Nighttime didn’t always bring relief to the children either. Sent to bed around 6 p.m. with the daylight still streaming through the windows, they would have trouble sleeping enough before being roused not long after dawn for chores. If a young child soiled their sheets at night, the consequences were harsh; girls were stripped and put in a scalding hot bath, boys would be paraded with their sheets wrapped around them for public humiliation. Other than those occasions, bathing was a once-a-week affair. 

Many teachers are joining events such as the Mohawk Institute tours because they feel “paralyzed” by their own lack of knowledge about Indigenous history in Canada, and need to further their own learning before they can teach their students about it, said educator Scott Garant of Toronto. He says classes at his school for the deaf, E.C. Drury School in the city of Milton, are showing great interest in learning about Indigenous history. There are similar stories of abuses of deaf children in residential schools they attended.

Taking the tours can be transformative for some people, says Black. “You will see things differently. You can’t unsee what you have seen,” she tells participants during a group discussion following the recent tour. 

Black says she is often asked what outsiders to Indigenous communities can do to help overcome the tragic legacy of residential schools. Her answer? Invite more and more Canadians of settler ancestry to learn about this history.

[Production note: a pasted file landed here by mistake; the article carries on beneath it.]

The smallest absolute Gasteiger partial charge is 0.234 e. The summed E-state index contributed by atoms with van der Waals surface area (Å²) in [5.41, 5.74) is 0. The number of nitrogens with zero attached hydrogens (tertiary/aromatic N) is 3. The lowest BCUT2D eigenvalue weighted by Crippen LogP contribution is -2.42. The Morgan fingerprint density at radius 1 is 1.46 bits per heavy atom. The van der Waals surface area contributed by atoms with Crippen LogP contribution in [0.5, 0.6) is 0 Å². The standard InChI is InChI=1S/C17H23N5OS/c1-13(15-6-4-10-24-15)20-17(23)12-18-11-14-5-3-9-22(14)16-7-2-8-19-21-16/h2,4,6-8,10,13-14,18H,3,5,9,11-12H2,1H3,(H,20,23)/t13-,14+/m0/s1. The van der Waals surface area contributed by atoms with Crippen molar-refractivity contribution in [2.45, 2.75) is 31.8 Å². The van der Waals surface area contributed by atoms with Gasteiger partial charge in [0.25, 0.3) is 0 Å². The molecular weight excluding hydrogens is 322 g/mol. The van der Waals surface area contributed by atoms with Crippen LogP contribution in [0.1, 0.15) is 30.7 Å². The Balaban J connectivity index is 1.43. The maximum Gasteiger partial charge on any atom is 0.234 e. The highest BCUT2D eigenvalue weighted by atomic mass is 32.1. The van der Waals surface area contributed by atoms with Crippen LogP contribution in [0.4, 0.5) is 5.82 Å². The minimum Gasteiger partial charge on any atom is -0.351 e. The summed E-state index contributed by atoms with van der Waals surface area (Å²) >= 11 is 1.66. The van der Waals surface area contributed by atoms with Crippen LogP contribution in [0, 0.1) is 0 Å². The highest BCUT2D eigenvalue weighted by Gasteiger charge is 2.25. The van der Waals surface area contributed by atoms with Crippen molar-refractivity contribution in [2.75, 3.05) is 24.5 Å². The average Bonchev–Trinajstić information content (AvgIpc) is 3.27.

“One of the best things (allies can do) is sharing your own perspective, how you see things differently now. Your friends and family are more likely to listen to you in your own voice than to anyone else,” she tells them.  

The popularity of the tours has soared since the first revelations from the Tk’emlúps te Secwépemc First Nation in British Columbia of unmarked burials at the former residential school in Kamloops last spring, she says. There was “a great surge” in social media traffic, and more people started joining the online tours that began at the start of the COVID-19 pandemic. 

The tours allow for personal connections that help foster reconciliation, Black explains. “For us it’s an opportunity. Every new person who comes for a tour, comes to the website, creates a chance to create a relationship.”

In addition to the public tours, The Woodland Centre is also doing private tours for school classes, church groups, and other community organizations. Demand for the school tours has been so high that all spots are booked up until spring, according to Black. While some disturbing content is not included in the school tours, they are still recommended only for students over 13.

With the growing interest in school tours, and after more than 2,000 students attended Woodland’s programming last Sept. 30 for Orange Shirt Day, the centre’s education team has now created a series of nine workshops about Haudenosaunee culture and history for ages Kindergarten to the university level, she says. 

The tours have also been an effective fundraising tool for needed renovations to the former residential school building. All of the proceeds from ticket sales for the tours goes to the Save the Evidence campaign, which hopes to restore parts of the building damaged by a leaky roof, and re-build other areas as well. The school was closed in 1970 and re-opened two years later as the Woodland Centre.

Visit the Woodland Centre website for more information: Mohawk Institute Residential School Virtual Tour Now Available Online | Woodland Cultural Centre